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Rabbi Doniel Staum - Parshas Toldos 5774 "Love and Warmth"
by Rabbi Doniel Staum, LMSW

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In a Yeshiva in Eretz Yisroel, a Rosh Yeshiva had a strong disagreement with the parents of one of his students. The parents ardently felt that their role as parents entailed their being rigid disciplinarians, who demanded obedience and compliance from their children. All of the Rosh Yeshiva’s arguments to the contrary fell on deaf ears. They were convinced that the tenseness they generated in their home was par for the course of raising children. The Rosh Yeshiva persisted however, until they agreed to seek the counsel of the great Torah sage, Rabbi Lazer Shach zt’l.

After listening to the parent’s views, Rav Shach explained that according to the Torah, parents have a dual role – to be parents and of educators. As parents, their assigned task is to demonstrate unbridled love and devotion for their children, “as a father has mercy on his son”.

As educators however, their task is to instill fear and awe in their children. In regard to this paradoxical role, the sages teach “One should always push with his left hand and (simultaneously) draw close with his (stronger) right hand.[1]” In other words, the overriding characteristic must be love.

Rav Shach continued that this was all true in days of yore. However, in contemporary times when children are sent off to institutions which provide their Torah education, the latter role of the parents as disciplinarians is no longer necessary. Today, parents have one responsibility: to raise their children with love, devotion, and warmth.

Rav Shach looked at the parents and concluded, “In your home, you must generate a loving atmosphere, and you must be attentive to their physical and emotional needs. The school will educate them and discipline them appropriately. But the home must foremost be a place of nurturance. If, G-d forbid, a child does not find that security and acceptance in his own home, he will seek it elsewhere.”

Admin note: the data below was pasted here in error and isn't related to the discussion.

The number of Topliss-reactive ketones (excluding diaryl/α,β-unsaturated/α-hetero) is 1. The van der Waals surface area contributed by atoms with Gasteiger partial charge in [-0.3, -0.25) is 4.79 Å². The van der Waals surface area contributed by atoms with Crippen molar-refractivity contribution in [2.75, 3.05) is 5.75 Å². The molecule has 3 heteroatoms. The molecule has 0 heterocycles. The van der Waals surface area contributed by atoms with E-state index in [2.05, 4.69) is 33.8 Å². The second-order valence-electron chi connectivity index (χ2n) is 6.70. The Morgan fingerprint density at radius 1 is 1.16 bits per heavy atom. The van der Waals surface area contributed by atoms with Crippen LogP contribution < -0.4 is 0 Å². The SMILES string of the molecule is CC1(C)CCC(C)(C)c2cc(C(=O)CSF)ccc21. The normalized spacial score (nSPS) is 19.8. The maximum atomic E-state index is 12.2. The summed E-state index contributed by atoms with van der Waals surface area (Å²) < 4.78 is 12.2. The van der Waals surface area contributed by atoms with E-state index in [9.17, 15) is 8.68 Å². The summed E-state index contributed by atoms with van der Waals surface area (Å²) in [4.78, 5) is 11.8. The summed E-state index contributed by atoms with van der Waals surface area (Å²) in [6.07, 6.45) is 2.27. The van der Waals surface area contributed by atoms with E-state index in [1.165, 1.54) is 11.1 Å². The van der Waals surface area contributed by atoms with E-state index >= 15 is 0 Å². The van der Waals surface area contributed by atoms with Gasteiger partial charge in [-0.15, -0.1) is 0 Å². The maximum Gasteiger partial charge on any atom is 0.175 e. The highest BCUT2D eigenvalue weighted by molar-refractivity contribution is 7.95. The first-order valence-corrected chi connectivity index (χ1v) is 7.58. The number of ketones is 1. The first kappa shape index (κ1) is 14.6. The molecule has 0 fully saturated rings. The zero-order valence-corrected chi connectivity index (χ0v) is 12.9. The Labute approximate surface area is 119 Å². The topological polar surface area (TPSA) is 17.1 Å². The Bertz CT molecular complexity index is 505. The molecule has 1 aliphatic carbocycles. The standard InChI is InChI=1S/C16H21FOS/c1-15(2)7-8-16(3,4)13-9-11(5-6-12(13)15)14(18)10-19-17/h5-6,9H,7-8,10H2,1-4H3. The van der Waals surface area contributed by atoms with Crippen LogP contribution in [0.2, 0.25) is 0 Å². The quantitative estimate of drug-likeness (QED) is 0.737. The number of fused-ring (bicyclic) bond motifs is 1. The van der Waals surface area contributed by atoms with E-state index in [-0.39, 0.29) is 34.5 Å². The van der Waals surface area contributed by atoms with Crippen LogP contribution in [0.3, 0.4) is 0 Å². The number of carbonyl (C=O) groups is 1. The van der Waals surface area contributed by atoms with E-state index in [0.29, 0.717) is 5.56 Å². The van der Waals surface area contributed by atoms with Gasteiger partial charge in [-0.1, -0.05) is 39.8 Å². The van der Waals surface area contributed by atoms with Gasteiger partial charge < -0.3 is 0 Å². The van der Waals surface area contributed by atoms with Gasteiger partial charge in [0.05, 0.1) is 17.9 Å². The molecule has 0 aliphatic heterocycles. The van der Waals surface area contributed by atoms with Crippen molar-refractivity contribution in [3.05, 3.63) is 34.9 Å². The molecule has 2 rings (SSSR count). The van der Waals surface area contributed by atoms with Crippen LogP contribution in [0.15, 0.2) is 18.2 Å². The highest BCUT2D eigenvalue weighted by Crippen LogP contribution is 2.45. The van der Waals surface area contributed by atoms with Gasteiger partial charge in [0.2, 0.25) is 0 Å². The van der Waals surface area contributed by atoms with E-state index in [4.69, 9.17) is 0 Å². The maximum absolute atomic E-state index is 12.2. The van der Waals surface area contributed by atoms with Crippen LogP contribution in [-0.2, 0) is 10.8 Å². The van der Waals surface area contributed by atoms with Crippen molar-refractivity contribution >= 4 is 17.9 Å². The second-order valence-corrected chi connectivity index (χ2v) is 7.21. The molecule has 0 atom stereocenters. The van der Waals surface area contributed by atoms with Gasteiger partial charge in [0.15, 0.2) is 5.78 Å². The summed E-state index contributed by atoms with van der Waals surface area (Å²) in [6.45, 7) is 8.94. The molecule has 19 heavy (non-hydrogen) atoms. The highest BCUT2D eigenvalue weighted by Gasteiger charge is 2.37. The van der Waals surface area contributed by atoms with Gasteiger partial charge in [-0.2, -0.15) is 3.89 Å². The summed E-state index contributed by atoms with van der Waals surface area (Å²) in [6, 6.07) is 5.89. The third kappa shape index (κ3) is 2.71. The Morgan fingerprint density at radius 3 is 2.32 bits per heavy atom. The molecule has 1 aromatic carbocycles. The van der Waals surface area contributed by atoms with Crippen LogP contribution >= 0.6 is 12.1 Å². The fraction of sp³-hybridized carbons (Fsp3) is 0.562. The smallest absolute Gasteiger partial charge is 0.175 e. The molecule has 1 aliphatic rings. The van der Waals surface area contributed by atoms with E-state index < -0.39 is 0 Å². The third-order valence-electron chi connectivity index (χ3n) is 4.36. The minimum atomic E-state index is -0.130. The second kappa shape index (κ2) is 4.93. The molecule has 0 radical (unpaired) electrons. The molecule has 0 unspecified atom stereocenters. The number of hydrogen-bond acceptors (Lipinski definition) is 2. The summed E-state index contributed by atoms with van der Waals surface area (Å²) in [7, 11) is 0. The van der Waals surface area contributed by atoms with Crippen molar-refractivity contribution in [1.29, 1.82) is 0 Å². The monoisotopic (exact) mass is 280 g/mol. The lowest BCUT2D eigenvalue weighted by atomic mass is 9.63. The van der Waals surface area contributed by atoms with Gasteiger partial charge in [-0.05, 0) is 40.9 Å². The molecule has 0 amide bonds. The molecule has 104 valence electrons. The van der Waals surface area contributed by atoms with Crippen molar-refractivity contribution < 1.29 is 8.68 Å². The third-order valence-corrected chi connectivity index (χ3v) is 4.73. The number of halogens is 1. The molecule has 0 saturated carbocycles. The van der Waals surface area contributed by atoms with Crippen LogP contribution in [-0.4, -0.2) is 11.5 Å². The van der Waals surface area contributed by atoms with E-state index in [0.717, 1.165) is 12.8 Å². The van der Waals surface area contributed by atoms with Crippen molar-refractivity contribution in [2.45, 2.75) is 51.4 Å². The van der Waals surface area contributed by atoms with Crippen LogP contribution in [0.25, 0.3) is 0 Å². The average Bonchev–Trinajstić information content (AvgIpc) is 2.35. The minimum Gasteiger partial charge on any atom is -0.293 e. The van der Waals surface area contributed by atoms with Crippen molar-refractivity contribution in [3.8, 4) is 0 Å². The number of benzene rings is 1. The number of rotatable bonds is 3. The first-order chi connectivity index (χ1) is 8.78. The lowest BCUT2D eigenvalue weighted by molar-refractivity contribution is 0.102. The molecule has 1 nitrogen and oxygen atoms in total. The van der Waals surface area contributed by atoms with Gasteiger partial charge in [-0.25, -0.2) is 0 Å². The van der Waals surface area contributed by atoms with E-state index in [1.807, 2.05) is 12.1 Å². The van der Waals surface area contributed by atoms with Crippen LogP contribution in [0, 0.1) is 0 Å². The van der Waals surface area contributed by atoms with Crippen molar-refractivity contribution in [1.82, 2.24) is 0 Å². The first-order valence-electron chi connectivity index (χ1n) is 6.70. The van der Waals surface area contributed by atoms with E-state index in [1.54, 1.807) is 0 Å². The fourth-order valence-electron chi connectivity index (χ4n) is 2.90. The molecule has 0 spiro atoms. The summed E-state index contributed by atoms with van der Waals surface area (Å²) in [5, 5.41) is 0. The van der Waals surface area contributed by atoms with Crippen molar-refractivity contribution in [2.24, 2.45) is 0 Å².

“The lads grew up and Eisav became one who knows trapping, a man of the field; but Yaakov was a wholesome man, abiding in tents.[2]” On this verse, the Medrash[3] comments, “Rabbi Eliezer said: One must busy himself with his son until he is thirteen years of age. From that point on, he must say, “ברוך שפטרני מענשו של זה - Blessed is He Who has exempted me from this punishment.” Based on this Medrash, Shulchan Aruch[4] rules that on the day a boy becomes a Bar Mitzvah his father states the aforementioned blessing.

What is the meaning behind this unusual blessing? How can a father declare his gratitude for being exonerated from the responsibilities of child-rearing? Aside from the fact that it sounds heartless and cavalier, the adolescent years are pivotal in regard to a child’s development of a sense of self. This is especially true in our society where adolescence is such a challenging and conflicting time. How can a father rid himself of responsibility for a child when he/she needs it most?

Ba’al Shem Tov offers a novel explanation: Parents are responsible to educate their children, doing their utmost to instill in them values, ethics, and a moralistic view of life. To encourage their children toward the right path, appropriate disciplinary tactics are often necessary. The child must realize the sweetness and goodness of doing what’s right, and the detriment of negative choices.